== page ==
On Christmas Eve, while one of my nephews was preparing to seize the last of my real estate holdings in Family Guy Monopoly, I missed this PBS segment about the Common Core Standards. In it, Amanda Ripley, author of The Smartest Kids in the World, Claudio Sanchez, an education reporter for NPR, and John Merrow, the NewsHour's special correspondent on education, assess the promise and peril of Common Core implementation. Merrow says that our "national experiment" is like "testing the depth of the water with both feet."
• Poisoning the well. "Teachers, especially classroom teachers, don't dispute the need to raise the rigor of standards and what kids are learning," Sanchez says. But what often gets mixed up in this, he adds, is how standardized test scores are going to be used. "That means ranking schools, rating states, [and] making decisions about whether a child should be advanced another year or not. And the most controversial use, of course, is whether the [upcoming assessments] are going to be used to decide how much a teacher should be paid, or whether that teacher should keep his or her job."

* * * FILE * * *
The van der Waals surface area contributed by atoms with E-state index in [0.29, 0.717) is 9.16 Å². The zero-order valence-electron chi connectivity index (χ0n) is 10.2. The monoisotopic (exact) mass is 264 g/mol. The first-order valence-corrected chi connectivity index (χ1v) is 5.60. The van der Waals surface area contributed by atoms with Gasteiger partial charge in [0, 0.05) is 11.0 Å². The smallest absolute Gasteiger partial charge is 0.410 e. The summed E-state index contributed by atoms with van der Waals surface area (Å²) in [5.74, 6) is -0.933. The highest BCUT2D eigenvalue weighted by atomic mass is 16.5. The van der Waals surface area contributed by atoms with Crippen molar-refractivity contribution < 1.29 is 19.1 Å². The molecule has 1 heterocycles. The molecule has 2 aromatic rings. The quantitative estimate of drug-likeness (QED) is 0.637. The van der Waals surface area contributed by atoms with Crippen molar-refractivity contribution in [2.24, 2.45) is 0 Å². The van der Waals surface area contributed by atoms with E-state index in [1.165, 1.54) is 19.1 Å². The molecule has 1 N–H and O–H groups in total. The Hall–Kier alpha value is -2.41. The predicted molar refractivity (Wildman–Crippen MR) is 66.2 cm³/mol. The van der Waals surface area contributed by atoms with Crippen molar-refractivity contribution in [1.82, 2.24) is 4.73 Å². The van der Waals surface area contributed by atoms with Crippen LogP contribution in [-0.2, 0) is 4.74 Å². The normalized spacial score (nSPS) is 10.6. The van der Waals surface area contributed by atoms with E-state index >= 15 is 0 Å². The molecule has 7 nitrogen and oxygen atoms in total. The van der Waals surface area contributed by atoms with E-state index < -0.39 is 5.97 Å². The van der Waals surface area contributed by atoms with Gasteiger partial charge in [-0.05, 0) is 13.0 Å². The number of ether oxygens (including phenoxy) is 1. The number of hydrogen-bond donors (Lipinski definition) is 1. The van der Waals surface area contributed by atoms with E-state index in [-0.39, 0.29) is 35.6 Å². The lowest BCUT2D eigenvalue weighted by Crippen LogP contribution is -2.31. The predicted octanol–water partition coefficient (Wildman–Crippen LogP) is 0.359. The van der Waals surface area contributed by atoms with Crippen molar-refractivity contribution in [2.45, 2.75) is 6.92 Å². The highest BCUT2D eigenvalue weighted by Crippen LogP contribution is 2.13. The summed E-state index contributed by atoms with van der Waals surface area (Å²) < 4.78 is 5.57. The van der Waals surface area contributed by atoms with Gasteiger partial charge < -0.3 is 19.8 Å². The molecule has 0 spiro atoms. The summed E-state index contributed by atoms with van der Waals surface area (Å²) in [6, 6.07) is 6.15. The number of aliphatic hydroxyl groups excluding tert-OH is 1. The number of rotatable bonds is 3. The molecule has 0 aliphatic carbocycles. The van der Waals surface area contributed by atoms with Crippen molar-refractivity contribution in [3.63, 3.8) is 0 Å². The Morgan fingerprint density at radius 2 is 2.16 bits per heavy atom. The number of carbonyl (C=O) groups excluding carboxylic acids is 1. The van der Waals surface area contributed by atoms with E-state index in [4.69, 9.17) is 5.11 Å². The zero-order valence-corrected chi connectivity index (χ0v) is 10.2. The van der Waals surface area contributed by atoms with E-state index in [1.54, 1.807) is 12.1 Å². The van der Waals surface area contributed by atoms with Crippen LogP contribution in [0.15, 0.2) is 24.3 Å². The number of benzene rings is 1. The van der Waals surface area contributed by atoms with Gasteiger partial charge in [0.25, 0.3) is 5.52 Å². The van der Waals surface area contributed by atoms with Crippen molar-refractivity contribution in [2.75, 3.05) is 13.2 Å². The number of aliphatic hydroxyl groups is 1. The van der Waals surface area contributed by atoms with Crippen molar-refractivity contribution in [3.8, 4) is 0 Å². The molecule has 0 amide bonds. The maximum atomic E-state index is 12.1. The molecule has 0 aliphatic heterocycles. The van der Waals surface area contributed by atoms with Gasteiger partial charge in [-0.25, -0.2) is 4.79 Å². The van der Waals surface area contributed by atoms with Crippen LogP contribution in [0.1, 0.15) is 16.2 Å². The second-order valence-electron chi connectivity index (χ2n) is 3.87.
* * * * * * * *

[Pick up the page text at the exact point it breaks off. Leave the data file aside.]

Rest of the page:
• Testing fatigue. Sudents and parents resent the current fixation on testing as much as teachers do, says Ripley: "[Kids] feel like their time is being wasted because they spend so many days taking dumb tests in so many states, and parents [are frustrated]. I fear that the Common Core, which is a very legitimate effort to try to raise the standards so the work is more interesting and more relevant to kids' lives, is being conflated with the larger sort of fatigue with testing."
• "We need to do something." Amid growing concerns about implementing the Core effectively, one thing is certain, Sanchez says. "We're not going to go back in this country, no matter what states do, to the weak and mediocre testing, as well as standards that we have had in place for a long time, because the message is clear: This nation is now recognizing that it has to do a lot more to get our kids up to speed."
Does anyone think the task will be easy? Should it be?